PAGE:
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Fjords and rocky complexes of Norway

The monumental fjords and rocky complexes of Norway

The modern fjords was originated from the powerful glacial erosion of the Quaternary glaciers on crystalline rock complexes of the Paleozoic, providing the formation of sumptuous and exotic landscapes, such as those observed in Norway and its Fjords and rocky complexes.

This text contains an illustrated synthesis of the interesting geological history of the “top of the world” of Viking mythology: which encompasses the closing of the J谩peto Ocean, the collision of three micro-continents (including the legendary Avalon Peninsula), the formation of the Scandinavian mountains, and the later glacial origin of the fjords.

According to the Norse mythological writings of the Eddas, in these regions of peculiar geomorphological elements – with beautiful fjords, glacial circuses, valleys, escarpments and imposing cliffs, fantastic battles between gods and giants succeeded.

Fjords and rocky complexes of Norway
Figure 1 – Preikestolen: a stunning granite cliff of 604 meters of unevenness, raised over the Lyse Fjord in Forsand, Norway. It is an important Norwegian geotouric attraction. (Image reproduction: Stunning Outdoors)

Caledonian Orogeny and the rocky complexes of Scandinavia

The mountain ranges of Scandinavia, Northern Europe and North America were built during the so-called Caledonian Orogeny, which occurred between about 490 and 390 million years ago in the Paleozoic era. These events were due to the closure of the Iapetus Ocean, from the convergence of continental lithospheric plates of Laurence, Baltic and Avalonia.

Following the disappearance of the ancient ocean, the cratons of the three paleocontinents formed a single landmass called Laurussia or Euroamerica (Figure 2). At a later stage, this continental mass was added to the supercontinent Pangea.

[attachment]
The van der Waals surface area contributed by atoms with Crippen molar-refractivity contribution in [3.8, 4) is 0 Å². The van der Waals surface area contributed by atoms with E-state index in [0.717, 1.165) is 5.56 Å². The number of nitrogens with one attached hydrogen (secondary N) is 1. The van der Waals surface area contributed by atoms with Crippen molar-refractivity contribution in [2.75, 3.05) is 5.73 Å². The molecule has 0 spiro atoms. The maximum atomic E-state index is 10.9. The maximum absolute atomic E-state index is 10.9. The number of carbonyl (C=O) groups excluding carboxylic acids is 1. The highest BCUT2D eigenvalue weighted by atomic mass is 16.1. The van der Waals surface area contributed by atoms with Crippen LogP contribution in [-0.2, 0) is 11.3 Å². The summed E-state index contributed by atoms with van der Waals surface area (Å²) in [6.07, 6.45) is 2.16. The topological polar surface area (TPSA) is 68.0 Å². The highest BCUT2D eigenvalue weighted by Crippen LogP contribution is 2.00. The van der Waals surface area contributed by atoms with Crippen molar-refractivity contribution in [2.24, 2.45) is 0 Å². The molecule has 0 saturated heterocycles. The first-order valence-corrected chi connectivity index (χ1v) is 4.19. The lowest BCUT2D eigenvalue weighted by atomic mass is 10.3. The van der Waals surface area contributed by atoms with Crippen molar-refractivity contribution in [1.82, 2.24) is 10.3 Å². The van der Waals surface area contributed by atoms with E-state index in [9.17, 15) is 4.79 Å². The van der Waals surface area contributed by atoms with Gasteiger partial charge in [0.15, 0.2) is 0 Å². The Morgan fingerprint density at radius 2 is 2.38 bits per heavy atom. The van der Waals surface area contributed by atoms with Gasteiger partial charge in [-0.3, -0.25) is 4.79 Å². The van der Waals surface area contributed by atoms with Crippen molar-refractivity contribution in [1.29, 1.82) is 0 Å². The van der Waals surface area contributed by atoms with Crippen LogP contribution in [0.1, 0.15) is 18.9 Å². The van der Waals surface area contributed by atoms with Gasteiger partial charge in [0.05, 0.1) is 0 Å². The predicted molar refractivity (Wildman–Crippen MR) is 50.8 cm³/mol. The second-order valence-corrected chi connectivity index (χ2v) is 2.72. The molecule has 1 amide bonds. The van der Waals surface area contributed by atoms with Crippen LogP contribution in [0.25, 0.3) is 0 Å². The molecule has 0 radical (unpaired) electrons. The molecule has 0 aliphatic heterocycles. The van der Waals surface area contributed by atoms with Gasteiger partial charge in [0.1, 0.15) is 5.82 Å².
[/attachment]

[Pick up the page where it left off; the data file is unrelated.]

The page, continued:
Fjords and rocky complexes of Norway
Figure 2 – Schematic representation of the former Laurussia or Euroamerica, after the fusion of three microcontinents. Source: Thomas ROBERT, CC BY-SA 3.0,

Following the subduction slip of the ancient Iapetus oceanic plate, subsequent continental collisions in Laurussia provided the generation of the long, folded mountain ranges (orogenesis) of the Scandinavian Alps, with metamorphism occurring in eclogytic facies.

In zones of strong compression, due to the shock of tectonic plates, reverse failures (push failures) and folding occur. At the converging limits, obduction processes usually occur, which allow the movement of rock chips from the basement of ancient oceanic crusts and from the upper mantle to the elevated parts of the continental crust.

These ancient rock fragments are known as opholiths, and can be found at high altitudes in some rugged chains. In the Norwegian peninsula of Folgefonn are found rocks from the pre-Cambrian on top of mountains over 1500 meters high, on younger filites.

The shear zones also comprise important geological structures of Norway, and these tectonic structures, rocky contrasts and the presence of the opholiths of the pre-Cambrian basement in the outcrops are noticeably noticeable from the fjords.

Tectonisms, denudation and penetration

After the formation of the immense and long mountain ranges and mountain ranges between 420 and 400 Ma (Silurian and Devonian periods), they had altitudes similar to those found in modern times in the Himalayas, above 8,000 meters.

Tectonism, fault reversal and gravitational collapse around 400 Ma, however, promoted the reduction of crustal thickness. The tectonic movements generated the thinning of the mountainous current, which also suffered processes of weathering and erosive wear of the surface (denudation), when the chain was included in the Pangea.